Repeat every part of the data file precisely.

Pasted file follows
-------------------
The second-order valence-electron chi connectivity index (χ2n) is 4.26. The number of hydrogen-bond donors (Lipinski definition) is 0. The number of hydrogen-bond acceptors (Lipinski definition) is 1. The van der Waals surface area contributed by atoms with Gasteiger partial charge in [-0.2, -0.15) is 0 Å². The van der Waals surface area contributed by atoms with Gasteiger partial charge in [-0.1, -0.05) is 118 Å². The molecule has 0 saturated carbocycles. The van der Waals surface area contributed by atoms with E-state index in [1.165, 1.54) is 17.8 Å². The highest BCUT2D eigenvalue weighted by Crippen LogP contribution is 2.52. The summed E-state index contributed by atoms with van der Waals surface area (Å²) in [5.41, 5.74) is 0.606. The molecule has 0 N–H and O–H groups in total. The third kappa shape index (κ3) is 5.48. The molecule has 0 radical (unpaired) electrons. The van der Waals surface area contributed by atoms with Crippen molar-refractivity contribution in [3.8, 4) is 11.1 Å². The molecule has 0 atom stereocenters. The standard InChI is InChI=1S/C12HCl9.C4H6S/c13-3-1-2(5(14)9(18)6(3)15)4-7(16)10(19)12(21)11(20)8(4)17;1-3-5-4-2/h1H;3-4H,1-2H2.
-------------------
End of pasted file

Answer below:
The second-order valence-electron chi connectivity index (χ2n) is 4.26. The number of hydrogen-bond donors (Lipinski definition) is 0. The number of hydrogen-bond acceptors (Lipinski definition) is 1. The van der Waals surface area contributed by atoms with Gasteiger partial charge in [-0.2, -0.15) is 0 Å². The van der Waals surface area contributed by atoms with Gasteiger partial charge in [-0.1, -0.05) is 118 Å². The molecule has 0 saturated carbocycles. The van der Waals surface area contributed by atoms with E-state index in [1.165, 1.54) is 17.8 Å². The highest BCUT2D eigenvalue weighted by Crippen LogP contribution is 2.52. The summed E-state index contributed by atoms with van der Waals surface area (Å²) in [5.41, 5.74) is 0.606. The molecule has 0 N–H and O–H groups in total. The third kappa shape index (κ3) is 5.48. The molecule has 0 radical (unpaired) electrons. The van der Waals surface area contributed by atoms with Crippen molar-refractivity contribution in [3.8, 4) is 11.1 Å². The molecule has 0 atom stereocenters. The standard InChI is InChI=1S/C12HCl9.C4H6S/c13-3-1-2(5(14)9(18)6(3)15)4-7(16)10(19)12(21)11(20)8(4)17;1-3-5-4-2/h1H;3-4H,1-2H2.